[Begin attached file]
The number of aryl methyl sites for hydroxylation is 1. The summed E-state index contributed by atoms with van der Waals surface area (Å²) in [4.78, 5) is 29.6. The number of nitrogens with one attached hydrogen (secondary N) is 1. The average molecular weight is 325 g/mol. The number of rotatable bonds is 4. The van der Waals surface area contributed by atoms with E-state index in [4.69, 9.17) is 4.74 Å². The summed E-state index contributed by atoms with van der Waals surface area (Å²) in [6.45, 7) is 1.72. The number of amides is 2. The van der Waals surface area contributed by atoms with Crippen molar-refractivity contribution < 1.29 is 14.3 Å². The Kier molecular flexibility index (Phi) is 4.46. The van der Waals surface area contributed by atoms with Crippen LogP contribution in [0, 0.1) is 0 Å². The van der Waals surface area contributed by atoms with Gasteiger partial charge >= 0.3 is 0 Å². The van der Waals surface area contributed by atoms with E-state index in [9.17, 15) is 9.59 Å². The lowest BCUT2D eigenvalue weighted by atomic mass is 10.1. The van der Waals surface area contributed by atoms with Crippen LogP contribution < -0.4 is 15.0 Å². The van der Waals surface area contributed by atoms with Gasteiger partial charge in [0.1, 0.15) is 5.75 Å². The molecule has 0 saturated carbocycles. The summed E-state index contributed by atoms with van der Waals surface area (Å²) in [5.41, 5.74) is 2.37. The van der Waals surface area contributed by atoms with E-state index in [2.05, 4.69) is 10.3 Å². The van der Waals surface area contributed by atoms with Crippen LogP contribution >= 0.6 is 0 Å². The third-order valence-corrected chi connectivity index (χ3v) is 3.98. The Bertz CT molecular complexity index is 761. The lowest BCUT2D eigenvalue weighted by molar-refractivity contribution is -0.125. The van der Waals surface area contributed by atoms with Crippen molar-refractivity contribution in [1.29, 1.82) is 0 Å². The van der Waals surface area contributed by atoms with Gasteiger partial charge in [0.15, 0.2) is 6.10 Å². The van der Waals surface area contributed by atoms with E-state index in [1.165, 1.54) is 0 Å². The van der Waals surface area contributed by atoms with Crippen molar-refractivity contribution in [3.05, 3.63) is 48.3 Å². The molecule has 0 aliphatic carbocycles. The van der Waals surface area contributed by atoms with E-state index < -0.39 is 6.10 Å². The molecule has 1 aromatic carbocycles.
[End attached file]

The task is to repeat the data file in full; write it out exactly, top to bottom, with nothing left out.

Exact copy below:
The number of aryl methyl sites for hydroxylation is 1. The summed E-state index contributed by atoms with van der Waals surface area (Å²) in [4.78, 5) is 29.6. The number of nitrogens with one attached hydrogen (secondary N) is 1. The average molecular weight is 325 g/mol. The number of rotatable bonds is 4. The van der Waals surface area contributed by atoms with E-state index in [4.69, 9.17) is 4.74 Å². The summed E-state index contributed by atoms with van der Waals surface area (Å²) in [6.45, 7) is 1.72. The number of amides is 2. The van der Waals surface area contributed by atoms with Crippen molar-refractivity contribution < 1.29 is 14.3 Å². The Kier molecular flexibility index (Phi) is 4.46. The van der Waals surface area contributed by atoms with Crippen LogP contribution in [0, 0.1) is 0 Å². The van der Waals surface area contributed by atoms with Gasteiger partial charge >= 0.3 is 0 Å². The van der Waals surface area contributed by atoms with E-state index in [9.17, 15) is 9.59 Å². The lowest BCUT2D eigenvalue weighted by atomic mass is 10.1. The van der Waals surface area contributed by atoms with Crippen LogP contribution < -0.4 is 15.0 Å². The van der Waals surface area contributed by atoms with Gasteiger partial charge in [0.1, 0.15) is 5.75 Å². The molecule has 0 saturated carbocycles. The summed E-state index contributed by atoms with van der Waals surface area (Å²) in [5.41, 5.74) is 2.37. The van der Waals surface area contributed by atoms with E-state index in [2.05, 4.69) is 10.3 Å². The van der Waals surface area contributed by atoms with Crippen LogP contribution >= 0.6 is 0 Å². The third-order valence-corrected chi connectivity index (χ3v) is 3.98. The Bertz CT molecular complexity index is 761. The lowest BCUT2D eigenvalue weighted by molar-refractivity contribution is -0.125. The van der Waals surface area contributed by atoms with Crippen molar-refractivity contribution in [1.29, 1.82) is 0 Å². The van der Waals surface area contributed by atoms with Gasteiger partial charge in [0.15, 0.2) is 6.10 Å². The van der Waals surface area contributed by atoms with E-state index in [1.165, 1.54) is 0 Å². The van der Waals surface area contributed by atoms with Crippen molar-refractivity contribution in [3.05, 3.63) is 48.3 Å². The molecule has 0 aliphatic carbocycles. The van der Waals surface area contributed by atoms with E-state index < -0.39 is 6.10 Å². The molecule has 1 aromatic carbocycles.